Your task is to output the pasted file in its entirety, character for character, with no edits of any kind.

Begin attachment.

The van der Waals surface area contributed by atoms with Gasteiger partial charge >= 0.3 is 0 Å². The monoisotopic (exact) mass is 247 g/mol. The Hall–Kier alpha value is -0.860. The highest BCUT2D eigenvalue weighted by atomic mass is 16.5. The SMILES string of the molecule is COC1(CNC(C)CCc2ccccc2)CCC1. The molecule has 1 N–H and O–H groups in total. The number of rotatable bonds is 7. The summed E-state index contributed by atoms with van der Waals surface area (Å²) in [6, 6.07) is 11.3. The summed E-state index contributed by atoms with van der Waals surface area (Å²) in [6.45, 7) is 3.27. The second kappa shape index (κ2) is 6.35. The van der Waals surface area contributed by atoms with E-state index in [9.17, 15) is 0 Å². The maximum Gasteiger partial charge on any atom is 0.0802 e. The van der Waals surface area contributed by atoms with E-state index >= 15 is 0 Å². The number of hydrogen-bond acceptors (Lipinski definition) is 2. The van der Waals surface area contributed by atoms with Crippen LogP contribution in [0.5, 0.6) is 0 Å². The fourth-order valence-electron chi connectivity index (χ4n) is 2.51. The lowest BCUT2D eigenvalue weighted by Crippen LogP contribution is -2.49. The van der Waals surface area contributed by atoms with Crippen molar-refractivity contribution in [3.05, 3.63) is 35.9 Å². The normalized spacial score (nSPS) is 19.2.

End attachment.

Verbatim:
The van der Waals surface area contributed by atoms with Gasteiger partial charge >= 0.3 is 0 Å². The monoisotopic (exact) mass is 247 g/mol. The Hall–Kier alpha value is -0.860. The highest BCUT2D eigenvalue weighted by atomic mass is 16.5. The SMILES string of the molecule is COC1(CNC(C)CCc2ccccc2)CCC1. The molecule has 1 N–H and O–H groups in total. The number of rotatable bonds is 7. The summed E-state index contributed by atoms with van der Waals surface area (Å²) in [6, 6.07) is 11.3. The summed E-state index contributed by atoms with van der Waals surface area (Å²) in [6.45, 7) is 3.27. The second kappa shape index (κ2) is 6.35. The van der Waals surface area contributed by atoms with E-state index in [9.17, 15) is 0 Å². The maximum Gasteiger partial charge on any atom is 0.0802 e. The van der Waals surface area contributed by atoms with E-state index >= 15 is 0 Å². The number of hydrogen-bond acceptors (Lipinski definition) is 2. The van der Waals surface area contributed by atoms with Crippen LogP contribution in [0.5, 0.6) is 0 Å². The fourth-order valence-electron chi connectivity index (χ4n) is 2.51. The lowest BCUT2D eigenvalue weighted by Crippen LogP contribution is -2.49. The van der Waals surface area contributed by atoms with Crippen molar-refractivity contribution in [3.05, 3.63) is 35.9 Å². The normalized spacial score (nSPS) is 19.2.